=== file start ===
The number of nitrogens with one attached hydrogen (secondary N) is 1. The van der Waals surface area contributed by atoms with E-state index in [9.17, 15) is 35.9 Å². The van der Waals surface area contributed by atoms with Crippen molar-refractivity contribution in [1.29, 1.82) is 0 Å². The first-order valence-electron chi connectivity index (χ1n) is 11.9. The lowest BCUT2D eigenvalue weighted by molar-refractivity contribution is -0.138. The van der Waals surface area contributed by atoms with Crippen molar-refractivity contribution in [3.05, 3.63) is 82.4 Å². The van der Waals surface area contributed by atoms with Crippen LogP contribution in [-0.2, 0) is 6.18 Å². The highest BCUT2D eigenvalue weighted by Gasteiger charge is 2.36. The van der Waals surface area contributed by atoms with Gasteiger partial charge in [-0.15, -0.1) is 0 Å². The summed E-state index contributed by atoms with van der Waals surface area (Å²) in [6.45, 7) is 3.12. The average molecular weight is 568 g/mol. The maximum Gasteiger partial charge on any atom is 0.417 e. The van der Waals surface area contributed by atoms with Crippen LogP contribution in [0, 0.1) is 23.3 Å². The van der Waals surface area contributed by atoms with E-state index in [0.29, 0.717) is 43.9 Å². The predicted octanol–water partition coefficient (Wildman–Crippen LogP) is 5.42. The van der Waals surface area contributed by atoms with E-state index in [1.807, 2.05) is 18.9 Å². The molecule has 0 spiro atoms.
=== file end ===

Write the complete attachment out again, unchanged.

The number of nitrogens with one attached hydrogen (secondary N) is 1. The van der Waals surface area contributed by atoms with E-state index in [9.17, 15) is 35.9 Å². The van der Waals surface area contributed by atoms with Crippen molar-refractivity contribution in [1.29, 1.82) is 0 Å². The first-order valence-electron chi connectivity index (χ1n) is 11.9. The lowest BCUT2D eigenvalue weighted by molar-refractivity contribution is -0.138. The van der Waals surface area contributed by atoms with Crippen molar-refractivity contribution in [3.05, 3.63) is 82.4 Å². The van der Waals surface area contributed by atoms with Crippen LogP contribution in [-0.2, 0) is 6.18 Å². The highest BCUT2D eigenvalue weighted by Gasteiger charge is 2.36. The van der Waals surface area contributed by atoms with Gasteiger partial charge in [-0.15, -0.1) is 0 Å². The summed E-state index contributed by atoms with van der Waals surface area (Å²) in [6.45, 7) is 3.12. The average molecular weight is 568 g/mol. The maximum Gasteiger partial charge on any atom is 0.417 e. The van der Waals surface area contributed by atoms with Crippen LogP contribution in [0, 0.1) is 23.3 Å². The van der Waals surface area contributed by atoms with E-state index in [0.29, 0.717) is 43.9 Å². The predicted octanol–water partition coefficient (Wildman–Crippen LogP) is 5.42. The van der Waals surface area contributed by atoms with E-state index in [1.807, 2.05) is 18.9 Å². The molecule has 0 spiro atoms.